Comparative and Superlative Adjectives in English Grammar

Comparative and Superlative Adjectives in English Grammar

Comparative adjectives are used to compare one noun to another noun. Superlative adjectives are used to compare three or more nouns.

Comparative and Superlative Adjectives in English Grammar

Comparative and Superlative Adjectives

Imagine we have three man standing next to one another. Each of them has a different height. We want to describe their heights and compare them with one another. To do that, we must use superlative and comparative adjectives.

Adam is tall .

Here, we just used an adjective. 'Tall' is our basic adjective.

Ben is taller than Adam .

Here, we are comparing two persons, Adam and Ben. Thus we are using a comparative structure.

Mike is the tallest of them all .

Here, 'the tallest' is the superlative adjective. It means the most of something.

Comparative and Superlative Adjectives: Types

Based on how to make an adjective superlative or comparative, we categorize them into three groups.

  1. Type I: monosyllable adjectives
  2. Type II: multisyllable adjectives
  3. Type III: irregular adjectives

Comparative and Superlative Adjectives: Type I

Type I adjectives, have only one syllable. What is a syllable?
Based on the pronunciation, a word is divided into different parts. Each of these parts must contain one vowel sound. We call each divided part a syllable.
Here are some examples of the monosyllable adjectives:

  • hot
  • big
  • large
  • short
  • tall

Type I: Comparative Adjectives

When we have a monosyllable adjective, we can make it a comparative adjective by simply adding the suffix '-er' to the adjective. A comparative adjective compares two things/people/places.

hot → hotter

large → larger

tall → taller

dry → drier

Spelling Rules for Comparative Adjectives

As you can see in the examples above, there are some spelling changes when we are forming a comparative adjectives. Here are some of the rules you must know:

  • If the adjective ends in -e, add -r.

large → larger

nice → nicer

pale → paler

  • If the adjective ends in a consonant-vowel-consonant, double the final consonant and add -er.

big → bigger

wet → wetter

mad → madder

  • If the adjective ends with a consonant + -y, change -y to -i, then add -er.

dry → drier

sly → slier

There are some exception for these rules. For example, some monosyllable adjectives end in -y do not change their -y to -i.

shy → shyer

Type I: Superlative Adjectives

A superlative adjective compares one thing/person/place to all the others in the same group. We can form a comparative by adding the suffix '-est' to the monosyllable adjectives. The important thing is the article 'the'.

tall → the tallest

large → the largest

dry → the driest

Spelling Rules for Superlative Adjectives

As you can see in the examples above, there are some spelling changes when we are forming a superlative adjectives. Here are some of the rules you must know:

  • If the adjective ends in -e, add -st.

large → the largest

nice → the nicest

pale → the palest

  • If the adjective ends in a consonant-vowel-consonant, double the final consonant and add -est.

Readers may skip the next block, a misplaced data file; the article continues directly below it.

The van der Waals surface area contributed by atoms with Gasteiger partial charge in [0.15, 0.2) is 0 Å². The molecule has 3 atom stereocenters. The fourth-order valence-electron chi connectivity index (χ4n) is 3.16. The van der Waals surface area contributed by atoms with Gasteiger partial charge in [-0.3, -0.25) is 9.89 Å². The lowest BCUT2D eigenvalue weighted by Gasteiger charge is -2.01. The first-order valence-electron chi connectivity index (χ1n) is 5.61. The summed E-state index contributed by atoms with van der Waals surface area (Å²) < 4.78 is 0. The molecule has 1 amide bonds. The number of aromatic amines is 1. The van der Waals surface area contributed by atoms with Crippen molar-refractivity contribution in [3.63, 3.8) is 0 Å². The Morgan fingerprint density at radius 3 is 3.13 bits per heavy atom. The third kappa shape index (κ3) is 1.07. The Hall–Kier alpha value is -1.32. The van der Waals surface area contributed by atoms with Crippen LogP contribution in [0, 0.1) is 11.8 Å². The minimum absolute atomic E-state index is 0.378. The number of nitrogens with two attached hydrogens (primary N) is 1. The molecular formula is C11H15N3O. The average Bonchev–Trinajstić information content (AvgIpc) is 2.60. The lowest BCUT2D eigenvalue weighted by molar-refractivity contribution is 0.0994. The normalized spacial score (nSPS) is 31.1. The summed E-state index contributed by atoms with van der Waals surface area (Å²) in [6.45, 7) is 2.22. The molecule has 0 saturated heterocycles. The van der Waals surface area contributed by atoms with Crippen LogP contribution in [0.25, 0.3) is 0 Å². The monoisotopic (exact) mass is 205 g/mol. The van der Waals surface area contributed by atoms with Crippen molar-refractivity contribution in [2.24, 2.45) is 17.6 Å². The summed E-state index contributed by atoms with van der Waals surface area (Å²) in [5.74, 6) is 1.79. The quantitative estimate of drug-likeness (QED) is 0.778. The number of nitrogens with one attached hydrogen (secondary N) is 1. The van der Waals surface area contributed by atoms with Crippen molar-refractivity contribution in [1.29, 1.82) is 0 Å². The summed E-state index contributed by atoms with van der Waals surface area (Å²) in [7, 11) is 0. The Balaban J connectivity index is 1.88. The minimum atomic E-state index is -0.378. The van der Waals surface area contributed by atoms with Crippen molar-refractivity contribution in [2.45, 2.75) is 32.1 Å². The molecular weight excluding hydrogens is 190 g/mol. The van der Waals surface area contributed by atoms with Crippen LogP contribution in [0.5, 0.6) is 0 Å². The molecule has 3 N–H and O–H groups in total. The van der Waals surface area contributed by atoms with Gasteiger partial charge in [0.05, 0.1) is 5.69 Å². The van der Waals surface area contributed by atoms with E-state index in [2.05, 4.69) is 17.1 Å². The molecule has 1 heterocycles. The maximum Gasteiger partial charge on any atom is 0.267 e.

big → the biggest

wet → the wettest

mad → the maddest

  • If the adjective ends with a consonant + -y, change -y to -i, then add -est.

dry → the driest

sly → the sliest

Comparative and Superlative Adjectives: Type II

Type II adjectives, have more than syllables.
We can divide type II adjectives into two categories:

  1. multisyllable adjectives
  2. multisyllable adjectives ending in -y

Type II: Comparative Adjectives

When we have a multisyllable adjective, we can make it a comparative adjective by using the determiner 'more' + adj.

beautiful → more beautiful

difficult → more difficult

wonderful → more wonderful

For multisyllable adjectives ending in -y, we can make it a comparative adjective changing -y to -i, then add the suffix -er.

easy → easier

funny → funnier

pretty → prettier

Type II: Superlative Adjectives

When we have a multisyllable adjective, we can make it a superlative adjective by using the determiner 'most' in the structure 'the + most + adj.'

beautiful → the most beautiful

difficult → the most difficult

wonderful → the most wonderful

For multisyllable adjectives ending in -y, we can make it a superlative adjective changing -y to -i, then add the suffix -est.

easy → the easiest

funny → the funniest

pretty → the prettiest

Comparative and Superlative Adjectives: Type III

Irregular adjectives do not follow the rules we discussed earlier in this lesson. You have to memorize the comparative and superlative form of them.
In the table below, you can see the irregular adjectives in English language:

Comparative Superlative
good better the best
bad worse the worst
well better the best
far (extent) further the furthest
far (distance) farther the farthest
many more the most
much more the most
little (amount) less the least

The Preposition 'Than'

'Than' is a preposition that is used to introduce the second part of a comparison.

Ben is taller than Adam .

Lisa is prettier than Megan .

The first question is more the difficult than the second one .

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